The International Development Association (IDA) is releasing an additional $36 million to respond to the advance of erosion in Benin and Togo. This new funding is intended to carry out various works in the two countries, in particular the filling of deserted lagoon arms.
Coastal erosion affects all West African countries. Benin and Togo are among those most affected by the phenomenon. According to a study published in 2019 by the World Bank, Benin is losing an average of 4m of shoreline per year on 65% of its coastline. Togo is losing an average of 10m of shoreline each year. The cause is the general rise in sea level, accentuated by climate change. Added to this is the action of man on mangrove ecosystems.
Despite the initiatives already put in place in Benin and Togo, notably the planting of trees or the installation of stone blocks along the coast, the land is constantly receding. The new funding from the International Development Association (IDA), the World Bank Group’s subsidiary, will be used to carry out more physical erosion control work.
Reducing the consequences of erosion
The amount released by the IDA is 36 million dollars. Part of the funding is dedicated to the filling of deserted lagoon arms in the eastern part of the Grand-Popo estuary in Benin, as well as to the construction of protective groins. These rigid hydraulic structures are built at the ocean’s edge or on a river bank to slow down water currents and limit sediment movements. The IDA funding will also be used for the recharging of 6.4 million m3 of sand in the Agoué district and the construction of bicycle paths and car parks in Agoué and Hillacondji.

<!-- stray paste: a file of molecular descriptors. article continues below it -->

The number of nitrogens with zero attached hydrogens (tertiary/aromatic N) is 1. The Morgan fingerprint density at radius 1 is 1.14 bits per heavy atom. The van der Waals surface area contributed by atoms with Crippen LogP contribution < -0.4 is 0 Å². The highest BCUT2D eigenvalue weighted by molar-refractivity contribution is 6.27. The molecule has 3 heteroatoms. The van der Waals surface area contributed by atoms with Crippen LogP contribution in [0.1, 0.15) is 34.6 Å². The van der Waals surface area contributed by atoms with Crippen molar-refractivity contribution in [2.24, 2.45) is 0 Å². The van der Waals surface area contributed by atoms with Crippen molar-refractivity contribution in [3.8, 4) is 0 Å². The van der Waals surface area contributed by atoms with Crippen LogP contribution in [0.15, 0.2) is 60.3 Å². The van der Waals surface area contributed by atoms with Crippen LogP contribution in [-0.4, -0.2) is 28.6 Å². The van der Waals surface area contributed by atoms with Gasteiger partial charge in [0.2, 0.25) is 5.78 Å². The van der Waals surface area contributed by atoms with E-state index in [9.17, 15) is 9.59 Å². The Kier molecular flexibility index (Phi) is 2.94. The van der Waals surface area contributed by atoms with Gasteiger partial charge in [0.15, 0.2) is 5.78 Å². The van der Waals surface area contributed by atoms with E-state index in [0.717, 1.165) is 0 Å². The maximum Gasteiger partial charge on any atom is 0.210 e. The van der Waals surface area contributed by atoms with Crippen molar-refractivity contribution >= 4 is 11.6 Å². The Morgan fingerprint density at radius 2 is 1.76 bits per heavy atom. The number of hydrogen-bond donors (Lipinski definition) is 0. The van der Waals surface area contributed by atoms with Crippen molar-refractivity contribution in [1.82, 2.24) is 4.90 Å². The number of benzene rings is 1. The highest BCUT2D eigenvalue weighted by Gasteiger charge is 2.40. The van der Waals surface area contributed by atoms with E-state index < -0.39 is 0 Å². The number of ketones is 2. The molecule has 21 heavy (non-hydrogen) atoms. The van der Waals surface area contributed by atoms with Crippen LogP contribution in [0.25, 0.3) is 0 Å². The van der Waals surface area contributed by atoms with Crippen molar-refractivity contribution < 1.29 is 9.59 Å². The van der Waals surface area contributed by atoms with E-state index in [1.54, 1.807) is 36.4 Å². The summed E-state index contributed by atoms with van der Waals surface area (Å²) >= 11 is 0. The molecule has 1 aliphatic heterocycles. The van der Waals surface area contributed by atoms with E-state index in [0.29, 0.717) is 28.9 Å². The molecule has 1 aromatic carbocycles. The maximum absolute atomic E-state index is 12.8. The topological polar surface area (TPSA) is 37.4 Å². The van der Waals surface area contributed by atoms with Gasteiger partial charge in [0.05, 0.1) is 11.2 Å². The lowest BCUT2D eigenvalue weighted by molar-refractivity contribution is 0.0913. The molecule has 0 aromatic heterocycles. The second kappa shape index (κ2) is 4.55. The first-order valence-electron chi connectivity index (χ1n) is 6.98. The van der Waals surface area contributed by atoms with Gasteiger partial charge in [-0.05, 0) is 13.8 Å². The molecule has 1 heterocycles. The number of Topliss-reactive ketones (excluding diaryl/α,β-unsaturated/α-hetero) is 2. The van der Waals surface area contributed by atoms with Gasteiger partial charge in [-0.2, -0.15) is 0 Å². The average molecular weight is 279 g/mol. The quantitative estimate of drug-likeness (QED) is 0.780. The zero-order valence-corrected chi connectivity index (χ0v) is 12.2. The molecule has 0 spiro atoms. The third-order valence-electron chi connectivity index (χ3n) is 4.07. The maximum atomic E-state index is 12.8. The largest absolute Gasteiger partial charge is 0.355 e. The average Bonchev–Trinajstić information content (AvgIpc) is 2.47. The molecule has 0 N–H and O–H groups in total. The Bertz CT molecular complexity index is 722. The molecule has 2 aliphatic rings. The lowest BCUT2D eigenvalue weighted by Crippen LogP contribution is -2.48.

In Togo, the IDA credit will be used for the construction and expansion of groynes in Agbodrafo and Aného, the filling of deserted lagoon arms east of the mouth in Aného, and the construction of bicycle paths and car parks in Agbodrafo and Sanve-Condji.
IDA allocated its funding under the West African Coastal Management Programme (Waca). Launched on November 30th, 2018 in Dakar (Senegal), Waca also provides for the development of resilient agriculture. Also, 3,000 households will be protected from flooding, thanks to the storm water basins. These populations will also benefit from the creation and operation of seven pilot units for processing local products. The programme is financed by the World Bank, the Global Environment Facility (GEF) and the Togolese government for an amount of 47.3 million euros (31 billion CFA francs). The programme’s activities are carried out in six West African coastal countries, namely Benin, Ivory Coast, Mauritania, Sao Tomé Principe, Senegal and Togo.